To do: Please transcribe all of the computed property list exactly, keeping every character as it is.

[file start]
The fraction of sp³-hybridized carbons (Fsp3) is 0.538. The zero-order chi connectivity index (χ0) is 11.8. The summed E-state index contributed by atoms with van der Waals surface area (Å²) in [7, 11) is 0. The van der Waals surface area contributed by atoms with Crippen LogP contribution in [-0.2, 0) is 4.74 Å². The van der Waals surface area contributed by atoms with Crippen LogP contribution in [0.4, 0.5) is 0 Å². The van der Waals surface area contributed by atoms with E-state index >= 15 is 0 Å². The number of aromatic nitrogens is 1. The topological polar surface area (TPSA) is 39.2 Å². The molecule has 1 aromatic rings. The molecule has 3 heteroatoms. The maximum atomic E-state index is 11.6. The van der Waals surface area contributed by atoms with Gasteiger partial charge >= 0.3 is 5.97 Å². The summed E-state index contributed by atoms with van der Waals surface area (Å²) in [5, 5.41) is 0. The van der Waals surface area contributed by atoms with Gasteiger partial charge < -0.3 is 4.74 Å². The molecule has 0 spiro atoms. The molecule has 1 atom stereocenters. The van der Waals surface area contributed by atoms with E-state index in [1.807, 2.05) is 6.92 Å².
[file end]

The fraction of sp³-hybridized carbons (Fsp3) is 0.538. The zero-order chi connectivity index (χ0) is 11.8. The summed E-state index contributed by atoms with van der Waals surface area (Å²) in [7, 11) is 0. The van der Waals surface area contributed by atoms with Crippen LogP contribution in [-0.2, 0) is 4.74 Å². The van der Waals surface area contributed by atoms with Crippen LogP contribution in [0.4, 0.5) is 0 Å². The van der Waals surface area contributed by atoms with E-state index >= 15 is 0 Å². The number of aromatic nitrogens is 1. The topological polar surface area (TPSA) is 39.2 Å². The molecule has 1 aromatic rings. The molecule has 3 heteroatoms. The maximum atomic E-state index is 11.6. The van der Waals surface area contributed by atoms with Gasteiger partial charge >= 0.3 is 5.97 Å². The summed E-state index contributed by atoms with van der Waals surface area (Å²) in [5, 5.41) is 0. The van der Waals surface area contributed by atoms with Gasteiger partial charge < -0.3 is 4.74 Å². The molecule has 0 spiro atoms. The molecule has 1 atom stereocenters. The van der Waals surface area contributed by atoms with E-state index in [1.807, 2.05) is 6.92 Å².